Voices of Meg Ryan, John Cusack, Christopher Lloyd, Kelsey Grammar, Hank Azaria, Angela Lansbury, Bernadette Peters, Kirsten Dunst

Image result for anastasia 1997

(8-Exceptional Film)

Engaging. Stirring. Attractive.

Filmmaker and animator Don Bluth started out at Disney, working on films like The Rescuers, Pete’s Dragon, and Robin Hood. All fine films, but there’s no doubting that Disney Studios had lost much of its luster since its namesake and leader passed in 1966. They produced several animated pictures in the ’70s, but only one real hit and Bluth felt it was more than just a commercial slump. He felt the studio had lost its way, so he left. He started his own studio with a group of similarly disenchanted Disney animators. During their run, between the years 1982 (when their first film, Secret of NYMH, was released) and 2000 (when their last film, Titan A.E, came out), they were incredibly prolific. They made ten pictures in 18 years, only a few less than Disney (with its immense advantage in money, resources, and animators) during that time. Disney has, of course, bounced back, and Bluth’s studio faded with his, I assume, retirement, but one example of the kind of minor victories Bluth achieved over his former employer include a comparison between Secret of NYMH (1982) and The Black Cauldron (1985). The former, Bluth’s debut, made twice as much as it cost, while the latter, Disney’s foray into dark fantasy, made half of its production cost. I can’t claim that it was all triumphs for Bluth and his company. His production of Thumbelina and A Troll in Central Park, both released in ’94, are among the worst films I’ve ever seen and certainly the worst animated, but there are also several memorable minor classics like A Land Before Time, An American Tail, and the aforementioned Secret of NYMH. One of his greatest accomplishments, however, is 1997’s Anastasia.

At the height of Disney Animation’s popularity, Disney’s renaissance, Bluth took them on at their own game. Anastasia is the best Disney princess movie not made by Disney. Not even Dreamworks Animation has attempted a princess movie and for more context, the first time Bluth tried it, the result was Thumbelina, which I’ve already told you is garbage. Thankfully, Anastasia is much, much better. It fictionalizes the fate of the Romanovs in the early parts of 20th century Russia. Cursed by Rasputin (voiced by Lloyd) wielding dark magic, the members of Russia’s royal family are killed, except for the mother of the Czar, the Dowager Empress, Marie (voiced by Lansbury) who escapes to France, and the Czar’s young daughter, Anastasia (voiced by Ryan) whose fate is unknown to the rest of the world. Many years later, Anastasia, now Anya, leaves the orphanage she grew up in, having amnesia and not remembering who she really is. Traveling to St. Petersburg for the first time, she meets Dimitri (voiced by Cusack), handsome con artist, and his partner, Vlad (voiced by Grammar). Dimitri and Vlad convince Anya to go with them to meet the Dowager Empress in Paris, and though they don’t know that Anya really is Anastasia, they believe she bears enough resemblance to fool the old lady into giving them a sizable reward. Along the way, several obstacles threaten their lives and Dimitri and Anya fall for one another. Plus plenty of singing and dancing.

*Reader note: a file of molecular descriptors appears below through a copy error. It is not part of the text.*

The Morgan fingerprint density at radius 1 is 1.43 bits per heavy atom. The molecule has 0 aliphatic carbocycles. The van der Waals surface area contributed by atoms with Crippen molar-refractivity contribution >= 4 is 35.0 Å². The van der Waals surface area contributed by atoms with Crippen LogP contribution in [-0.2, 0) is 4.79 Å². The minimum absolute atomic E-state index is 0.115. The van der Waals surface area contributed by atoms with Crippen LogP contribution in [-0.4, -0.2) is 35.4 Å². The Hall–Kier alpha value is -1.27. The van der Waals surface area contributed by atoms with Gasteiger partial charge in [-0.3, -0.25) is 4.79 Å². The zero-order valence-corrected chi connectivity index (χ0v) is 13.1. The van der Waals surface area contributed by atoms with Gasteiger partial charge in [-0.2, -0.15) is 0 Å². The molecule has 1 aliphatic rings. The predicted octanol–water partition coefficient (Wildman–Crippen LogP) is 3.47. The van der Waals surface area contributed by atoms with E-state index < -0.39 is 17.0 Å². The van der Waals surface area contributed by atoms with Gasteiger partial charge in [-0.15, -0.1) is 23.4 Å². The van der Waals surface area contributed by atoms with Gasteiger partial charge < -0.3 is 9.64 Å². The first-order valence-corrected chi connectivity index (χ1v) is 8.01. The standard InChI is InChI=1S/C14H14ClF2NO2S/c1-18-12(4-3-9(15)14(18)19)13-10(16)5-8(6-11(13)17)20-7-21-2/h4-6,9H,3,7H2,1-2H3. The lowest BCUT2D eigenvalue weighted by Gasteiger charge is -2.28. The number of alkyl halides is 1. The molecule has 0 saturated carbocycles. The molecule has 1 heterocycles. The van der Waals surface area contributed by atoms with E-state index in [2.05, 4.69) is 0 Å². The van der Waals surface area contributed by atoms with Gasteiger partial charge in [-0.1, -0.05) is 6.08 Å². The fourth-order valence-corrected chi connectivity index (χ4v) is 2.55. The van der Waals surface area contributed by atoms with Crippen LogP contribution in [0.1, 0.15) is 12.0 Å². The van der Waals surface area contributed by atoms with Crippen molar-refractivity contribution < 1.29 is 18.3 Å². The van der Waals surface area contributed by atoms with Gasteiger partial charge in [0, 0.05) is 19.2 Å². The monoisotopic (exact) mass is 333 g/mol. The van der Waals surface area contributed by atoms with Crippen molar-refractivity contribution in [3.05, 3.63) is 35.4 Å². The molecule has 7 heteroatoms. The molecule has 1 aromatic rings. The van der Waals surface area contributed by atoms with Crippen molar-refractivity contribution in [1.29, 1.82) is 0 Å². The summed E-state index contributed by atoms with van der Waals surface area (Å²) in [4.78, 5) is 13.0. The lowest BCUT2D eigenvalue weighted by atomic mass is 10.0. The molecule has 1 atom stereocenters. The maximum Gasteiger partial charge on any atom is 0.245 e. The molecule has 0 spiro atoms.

The Disney princess formula is ingenious. Beautiful, likable princess. Always an outcast in some way or another. Animal companions. Imposing villain. Handsome love interest. Comedy. Tragedy. Music. Romance. Spectacular animation. Anastasia gets all of it just about right. Since I enjoy quibbling, I do feel that the music, while enjoyable, lacks complexity as far as the lyrics, and the film as a whole is light in laughs. What Anastasia offers, though, is a wonderful premise built around solid characters and Bluth’s typically stunning visuals. Apparently, Bluth objected to what he saw as Disney skimping and cutting corners to the detriment of the visuals, the animation, the art. Several animation historians have also commented on some of the company’s practices during that period. Bluth’s movies always look great. I question his storytelling ability (it often seems an afterthought) but not his art. In Anastasia, he finally matched his splendid animation with a story equally enchanting.

-Walter Tyrone Howard-


2 thoughts on “Anastasia (1997, Directed by Don Bluth and Gary Goldman) English 8

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